How to Recover From a Traumatic Experience

by | 17 Apr 2023

Emergencies can be stressful and traumatic experiences that can impact mental health, so it’s essential to manage mental health during and after an emergency. 

Over the years Bounce Readiness has been servicing Australian organisations who have gone through a variety of emergency and incident events. We have found that there are some tried and tested techniques to consider Here are some tips to help:

1. Practice Self-Care

Take care of yourself by getting enough sleep, eating a balanced diet, and exercising regularly. 

One underrated activity to put you on the right track is walking.

Albert Einstein reportedly once said “I have found that if I move my body, I can move my mind”.

Walking can prevent or manage various conditions, including heart disease, stroke, high blood pressure, cancer and type 2 diabetes. And studies have shown that walking can produce the same psychological effects as even the most seasoned meditator.

But perhaps most important of all, walking provides you the space and movement to help you better solve problems. When a traumatic experience now occupies most of your mind, a major task is to consider, evaluate, and action how you’ll overcome much of the impacts. With so many distractions around us, simply getting out into nature for a 30-minute walk will give your mind the space to think reasonably and overcome the mental impacts of a traumatic experience.

2. Stay connected with loved ones

Connect with your family and friends, and talk about how you feel. 

We are social creatures and regardless of our introverted or extroverted nature, we need human contact of some form.

Talking helps relieve stress, anxiety and it’s also essential to have support from those closest to you. Ensure you find people who are able to listen and not just respond. Building up trusted contacts like this can be an essential support network to work through a traumatic experience.

3. Seek Professional Help

According to a 2019 Guardian article that reviewed data sourced from the IHME’s Global Burden of Disease, “about 13% of the global population – some 971 million people – suffer from some kind of mental disorder”. 

Fast forward to today, the pandemic’s impact and similar global events and economic deterioration is causing what some are calling a ‘mental health epidemic’.

61% of those researched in a National Library of Medicine Report were classed as ‘lonely’ post-pandemic lockdown with similar studies suggesting males being a significant portion of this demographic.

These statistics can also be attributed to lower performance from our colleagues, and some organisations are recognising this as a crisis in and of itself. For example, cloud accounting software, Xero initiated a large employee mental support program which was so successful, they extended it to their subscribers.

It’s important to have these services available to your team or yourself prior to needing them. For sudden events, this can be part of your recovery and support actions.

4. Limit Media Exposure

It’s okay to stay informed, but too much exposure to media can lead to anxiety and panic. Publications make the majority of their revenue from views and clicks, and over a century, they have recognised that threatening headlines get the top clicks.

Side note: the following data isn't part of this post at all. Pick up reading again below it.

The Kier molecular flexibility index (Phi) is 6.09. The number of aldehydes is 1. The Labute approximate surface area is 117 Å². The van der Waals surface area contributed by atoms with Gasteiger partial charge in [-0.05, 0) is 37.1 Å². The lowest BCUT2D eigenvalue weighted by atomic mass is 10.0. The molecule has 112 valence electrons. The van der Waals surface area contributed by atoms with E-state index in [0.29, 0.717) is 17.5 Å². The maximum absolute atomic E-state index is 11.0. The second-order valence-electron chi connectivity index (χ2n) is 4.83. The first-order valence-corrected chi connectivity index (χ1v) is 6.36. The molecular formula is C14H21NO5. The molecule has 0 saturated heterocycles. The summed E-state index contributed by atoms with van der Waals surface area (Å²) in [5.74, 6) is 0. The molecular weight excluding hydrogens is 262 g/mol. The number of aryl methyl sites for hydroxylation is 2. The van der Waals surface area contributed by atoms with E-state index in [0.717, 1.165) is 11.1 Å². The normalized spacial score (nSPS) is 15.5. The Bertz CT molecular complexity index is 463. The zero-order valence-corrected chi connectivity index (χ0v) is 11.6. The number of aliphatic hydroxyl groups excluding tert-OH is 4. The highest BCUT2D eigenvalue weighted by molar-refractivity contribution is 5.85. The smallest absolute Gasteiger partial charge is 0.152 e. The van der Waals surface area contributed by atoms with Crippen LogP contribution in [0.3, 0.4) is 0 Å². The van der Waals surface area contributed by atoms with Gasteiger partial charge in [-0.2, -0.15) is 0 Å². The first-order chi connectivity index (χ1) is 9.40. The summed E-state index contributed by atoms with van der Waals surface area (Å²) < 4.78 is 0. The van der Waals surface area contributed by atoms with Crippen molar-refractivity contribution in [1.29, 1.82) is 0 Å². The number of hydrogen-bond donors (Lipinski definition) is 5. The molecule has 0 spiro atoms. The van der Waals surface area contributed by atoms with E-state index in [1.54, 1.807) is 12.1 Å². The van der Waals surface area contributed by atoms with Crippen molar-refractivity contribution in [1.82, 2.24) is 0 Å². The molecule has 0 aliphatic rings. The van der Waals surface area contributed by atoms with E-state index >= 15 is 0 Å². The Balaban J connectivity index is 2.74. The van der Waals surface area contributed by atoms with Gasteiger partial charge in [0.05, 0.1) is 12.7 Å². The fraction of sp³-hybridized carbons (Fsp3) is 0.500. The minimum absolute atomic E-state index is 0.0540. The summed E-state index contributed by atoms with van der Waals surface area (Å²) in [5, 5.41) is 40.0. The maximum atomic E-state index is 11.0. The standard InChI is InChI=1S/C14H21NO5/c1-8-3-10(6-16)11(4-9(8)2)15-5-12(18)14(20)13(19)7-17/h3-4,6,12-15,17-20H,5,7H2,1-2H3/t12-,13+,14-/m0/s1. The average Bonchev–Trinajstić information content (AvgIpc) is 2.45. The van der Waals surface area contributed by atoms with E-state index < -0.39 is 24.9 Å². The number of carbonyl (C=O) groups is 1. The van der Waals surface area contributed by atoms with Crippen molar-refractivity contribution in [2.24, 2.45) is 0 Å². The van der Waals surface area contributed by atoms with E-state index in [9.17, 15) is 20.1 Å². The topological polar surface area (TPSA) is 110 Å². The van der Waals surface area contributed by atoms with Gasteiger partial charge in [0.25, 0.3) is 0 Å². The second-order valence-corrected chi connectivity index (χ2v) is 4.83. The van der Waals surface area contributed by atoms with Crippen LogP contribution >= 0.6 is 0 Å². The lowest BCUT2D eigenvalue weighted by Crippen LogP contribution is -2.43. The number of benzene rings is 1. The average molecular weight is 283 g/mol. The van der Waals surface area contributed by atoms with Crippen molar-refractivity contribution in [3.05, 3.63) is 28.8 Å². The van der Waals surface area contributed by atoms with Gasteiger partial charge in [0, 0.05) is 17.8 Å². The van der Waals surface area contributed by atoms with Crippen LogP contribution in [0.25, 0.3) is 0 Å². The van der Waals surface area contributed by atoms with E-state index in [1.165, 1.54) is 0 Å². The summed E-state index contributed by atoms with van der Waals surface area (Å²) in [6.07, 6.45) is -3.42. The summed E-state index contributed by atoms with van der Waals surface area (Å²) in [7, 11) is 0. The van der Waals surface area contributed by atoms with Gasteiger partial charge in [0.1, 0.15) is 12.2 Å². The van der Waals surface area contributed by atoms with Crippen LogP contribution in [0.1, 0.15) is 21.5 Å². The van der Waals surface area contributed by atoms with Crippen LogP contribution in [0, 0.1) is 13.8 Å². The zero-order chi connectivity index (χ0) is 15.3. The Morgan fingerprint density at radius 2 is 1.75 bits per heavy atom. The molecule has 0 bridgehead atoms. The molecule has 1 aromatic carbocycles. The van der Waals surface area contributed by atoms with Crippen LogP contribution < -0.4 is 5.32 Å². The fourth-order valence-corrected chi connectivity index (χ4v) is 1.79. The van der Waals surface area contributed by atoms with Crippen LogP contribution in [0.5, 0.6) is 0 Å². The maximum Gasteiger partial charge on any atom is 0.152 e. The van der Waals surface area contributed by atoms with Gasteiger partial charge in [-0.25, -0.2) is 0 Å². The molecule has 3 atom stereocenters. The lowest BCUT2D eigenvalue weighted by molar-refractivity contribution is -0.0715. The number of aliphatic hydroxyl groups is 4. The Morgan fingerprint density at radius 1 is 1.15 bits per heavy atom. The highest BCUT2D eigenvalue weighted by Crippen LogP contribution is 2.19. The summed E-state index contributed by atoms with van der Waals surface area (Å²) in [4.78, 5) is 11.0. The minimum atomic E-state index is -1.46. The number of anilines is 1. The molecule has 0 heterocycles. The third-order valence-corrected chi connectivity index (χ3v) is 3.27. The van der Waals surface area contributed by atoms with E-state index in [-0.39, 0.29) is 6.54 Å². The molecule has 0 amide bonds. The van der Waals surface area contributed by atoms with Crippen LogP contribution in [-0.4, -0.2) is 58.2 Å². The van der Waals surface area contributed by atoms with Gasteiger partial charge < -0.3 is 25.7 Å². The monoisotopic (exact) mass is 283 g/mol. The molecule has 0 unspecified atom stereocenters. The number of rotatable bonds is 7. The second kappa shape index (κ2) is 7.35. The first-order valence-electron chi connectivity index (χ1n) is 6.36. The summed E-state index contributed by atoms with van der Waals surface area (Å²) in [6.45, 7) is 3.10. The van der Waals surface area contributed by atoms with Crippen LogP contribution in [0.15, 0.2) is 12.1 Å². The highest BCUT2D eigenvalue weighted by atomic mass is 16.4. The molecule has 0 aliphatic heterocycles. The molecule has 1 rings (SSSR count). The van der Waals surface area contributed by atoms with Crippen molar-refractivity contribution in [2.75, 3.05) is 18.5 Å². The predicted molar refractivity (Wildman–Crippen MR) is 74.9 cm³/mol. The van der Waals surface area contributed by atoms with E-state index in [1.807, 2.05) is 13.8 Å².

Setting boundaries and limiting your exposure to media (of any kind) can give you the space to reset and rethink. 

You can use apps online to help manage these, like Opal, who will block your apps at certain times of the day.

5. Stay Positive

Work hard on finding the positive or opportunities available to you. This can be difficult, particularly if the event you’ve just experienced has significant, permanent effects to you and those around you. 

Simply thinking more positively does not work for everyone. Often, physically acknowledging value and positives in your life can make the difference.

One effective way to do this includes journaling; specifically a gratitude journal. Studies suggest listing as few as five things you are grateful for in the evening (no matter how small and trivial) improves mental wellbeing, sleep, anxiety, depression, and even help with physical appearance. 

The ‘One line a day’ five year journal is a great starting point to help you think more positively.

6. Plan ahead

Work on building resilience long before an emergency happens to ensure that you’re better prepared to handle whatever comes your way.

This doesn’t mean subjecting yourself to crisis events, it means working on becoming an overall resilient person. Some people do this by training and competing in their first marathon. Others do it by subjecting themselves to challenging situations like a new study, or language.

No matter how small, these personal challenges build up your personal resilience which will be there to support you during a traumatic experience.

Remember that everyone reacts differently to emergencies, so it’s important to take care of yourself and seek help when necessary. By taking care of your mental health, you can better cope with the aftermath of an emergency and even come out stronger.

School Resilience Survey

This specific survey focuses on lessons learnt from incidents over the last 12 months, and takes approximately 10 minutes to complete.